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Discussions about the testing and simulation of mechanical trading systems using historical data and other methods. Trading Blox Customers should post Trading Blox specific questions in the Customer Support forum.
illuminati
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Post by illuminati » Wed Apr 18, 2012 1:46 pm

I think another drawback with having a risk limiter is that it runs counter to the idea of maximizing returns. You never know when the next ten bagger will come along and if you miss it because you have too much risk, then thats just unfortunate.

Again, its all about trade offs in systematic trading. We are all trying to optimize and find an area, set of entry exit mm rules, that we are comfortable with, but in the end of the day, we are all to certain extent curve fitting...

Mike Cautillo
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Post by Mike Cautillo » Wed Apr 18, 2012 2:35 pm

Ill...I just quickly ran the risk manager and plugged a 30% maximum risk threshold and in comparison to no risk manager the results came out much better....it raised my CAGR% and reduced my draw down....is this normal.

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Post by illuminati » Wed Apr 18, 2012 2:49 pm

I don't know the nature of the system but I would not arrive at the conclusion that the risk limiter is desirable because it increase MAR. You should understand how the risk limiter works with the system and if it makes sense to have it.

I spent some time last year doing this, by simply adding on risk control. On the surface, it increased profitability, but under the hood, some aspect of the system changed (trade entered exited, winning months, etc). I forgot where I read this, but I think Bob Spear somewhere demonstrated that curve fitting also applies to MM rules, not just entry exit. It is that change that you should look at and question whether its a good tradeoff. (im not saying there has to be a change as some good systems just comes from you mashing ideas together)

What I am saying is that you should know "why" it improved.

hope this helps,
il

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Post by Mike Cautillo » Wed Apr 18, 2012 3:20 pm

True that...I definitely will evaluate why and how it will improve my system...always do.

Not sure is you saw one of my last post...how are you evaluating how much capital is required to start trading your system.

Thanks.

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Post by Toosday » Wed Apr 18, 2012 4:00 pm

This seems like a good discussion. I have to admit, I am a bit confused about your question with regards to starting capital. In my mind, that is really a loaded question.

Is trading your only source of income?
Do you trade outside money?
What is your slippage assumption?
How much $ do you want to make?
What margin to equity does your system trade at?
What is your budgeted MDD?
Etc. etc.

I find this to be one of the more intimate questions to answer as it really depends on your situation and risk tolerance. I may be misreading your question and please tell me if I am.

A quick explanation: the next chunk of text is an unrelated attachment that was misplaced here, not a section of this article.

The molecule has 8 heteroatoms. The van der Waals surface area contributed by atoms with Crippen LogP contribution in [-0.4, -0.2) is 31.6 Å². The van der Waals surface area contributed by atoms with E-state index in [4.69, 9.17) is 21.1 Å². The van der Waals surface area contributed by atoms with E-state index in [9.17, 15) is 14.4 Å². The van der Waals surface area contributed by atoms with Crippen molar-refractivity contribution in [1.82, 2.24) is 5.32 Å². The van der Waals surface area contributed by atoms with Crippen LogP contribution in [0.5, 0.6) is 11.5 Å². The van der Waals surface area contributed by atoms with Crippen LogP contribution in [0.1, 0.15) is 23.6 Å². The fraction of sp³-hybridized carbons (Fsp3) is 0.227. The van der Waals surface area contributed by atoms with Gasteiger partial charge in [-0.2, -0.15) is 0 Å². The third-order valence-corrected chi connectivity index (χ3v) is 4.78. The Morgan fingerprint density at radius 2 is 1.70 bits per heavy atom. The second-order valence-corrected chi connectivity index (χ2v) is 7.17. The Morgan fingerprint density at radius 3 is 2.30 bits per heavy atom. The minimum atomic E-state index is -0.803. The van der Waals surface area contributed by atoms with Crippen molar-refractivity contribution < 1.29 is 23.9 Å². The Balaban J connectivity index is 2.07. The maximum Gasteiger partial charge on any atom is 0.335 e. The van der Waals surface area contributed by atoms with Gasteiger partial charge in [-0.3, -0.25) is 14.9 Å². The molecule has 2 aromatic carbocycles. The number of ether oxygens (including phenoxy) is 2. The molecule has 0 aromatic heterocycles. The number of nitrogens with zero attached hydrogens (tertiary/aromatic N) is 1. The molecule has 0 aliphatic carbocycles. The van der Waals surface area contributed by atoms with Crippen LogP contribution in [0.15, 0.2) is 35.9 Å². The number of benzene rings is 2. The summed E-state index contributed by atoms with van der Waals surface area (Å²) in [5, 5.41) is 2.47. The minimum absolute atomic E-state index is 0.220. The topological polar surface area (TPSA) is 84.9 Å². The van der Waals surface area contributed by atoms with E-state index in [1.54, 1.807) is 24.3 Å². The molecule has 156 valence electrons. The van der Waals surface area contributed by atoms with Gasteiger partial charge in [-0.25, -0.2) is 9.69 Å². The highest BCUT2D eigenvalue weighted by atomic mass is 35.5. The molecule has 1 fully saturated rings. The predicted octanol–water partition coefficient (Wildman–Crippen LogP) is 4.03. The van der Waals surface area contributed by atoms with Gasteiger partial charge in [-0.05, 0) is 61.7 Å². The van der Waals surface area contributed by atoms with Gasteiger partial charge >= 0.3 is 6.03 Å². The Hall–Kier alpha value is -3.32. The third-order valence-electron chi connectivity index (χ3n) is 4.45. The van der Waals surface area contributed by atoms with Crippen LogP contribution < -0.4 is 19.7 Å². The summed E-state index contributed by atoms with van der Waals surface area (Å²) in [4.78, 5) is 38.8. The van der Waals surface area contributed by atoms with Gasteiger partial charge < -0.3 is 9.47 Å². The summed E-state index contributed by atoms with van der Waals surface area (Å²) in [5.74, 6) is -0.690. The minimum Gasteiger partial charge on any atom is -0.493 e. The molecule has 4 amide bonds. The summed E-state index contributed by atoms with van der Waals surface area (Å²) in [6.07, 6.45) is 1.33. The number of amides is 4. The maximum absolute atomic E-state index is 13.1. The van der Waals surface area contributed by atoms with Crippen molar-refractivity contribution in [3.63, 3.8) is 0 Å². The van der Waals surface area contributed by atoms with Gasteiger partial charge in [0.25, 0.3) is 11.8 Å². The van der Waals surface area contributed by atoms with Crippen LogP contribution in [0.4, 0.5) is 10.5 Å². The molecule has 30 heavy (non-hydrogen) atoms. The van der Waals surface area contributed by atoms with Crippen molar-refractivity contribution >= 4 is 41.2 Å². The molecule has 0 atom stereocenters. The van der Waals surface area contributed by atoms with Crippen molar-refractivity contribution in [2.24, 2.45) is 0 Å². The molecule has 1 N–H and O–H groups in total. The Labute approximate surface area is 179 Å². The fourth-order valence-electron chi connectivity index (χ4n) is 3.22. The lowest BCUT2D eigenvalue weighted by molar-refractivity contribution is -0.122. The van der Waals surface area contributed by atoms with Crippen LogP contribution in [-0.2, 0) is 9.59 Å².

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Post by illuminati » Wed Apr 18, 2012 4:18 pm

Toosday wrote: In my mind, that is really a loaded question.
I must say i agree, its highly subjective and different for everyone.

May I add that individual traders face huge problems with implementing MM algos because of their limited trading capital. Cant really get fancy when starting capital is less than 1 million. (in my opinion) and not to mention trading multiple systems. This business is not welcoming at all. All in all, I am assuming we are only talking about futures trading, you can start out with less for stocks and forex.

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Post by AFJ Garner » Wed Apr 18, 2012 4:57 pm

Mike Cautillo wrote:AFJ...are you saying that you will need to establish how and what markets are traded when the the total equity risk has been hit....if so would it not be on a first come first serve basis....random??
You have 30, or 60 or 150 markets in your portfolio. Depending on your system, you may be able to take every trade and still not hit sector or overall risk limits if you have a very large account size indeed and keep the bet size on initiation very low. Most mere mortals are likely to have to put in place risk limits which will be hit day to day so that trades will get refused because you have enough risk in a particular sector or overall.

One of the standard risk limiters in TB allows you to take every trade and then sells off partial positions when the risk limits are breached. This is expensive in terms of slippage and effort and sheer number of trades and may be difficult from a "granularity" point of view for a small account. The more useful (in my mind) of the TB risk limiting Blox is that produced by Sluggo. It refuses ab initio to take trades which would take you over the limit.

But potential trades have to be presented to the risk management Blox in some sort of order. You might choose to present trades to the risk manager in alphabetical order based on symbol; you may wish to present trades based on sectors and then alphabetically within sectors. You may wish to present the best or worst performing instruments first. In reality you can't present trades to TB on a random basis if you use TB for order generation but you certainly can do so in back testing for fun and interest.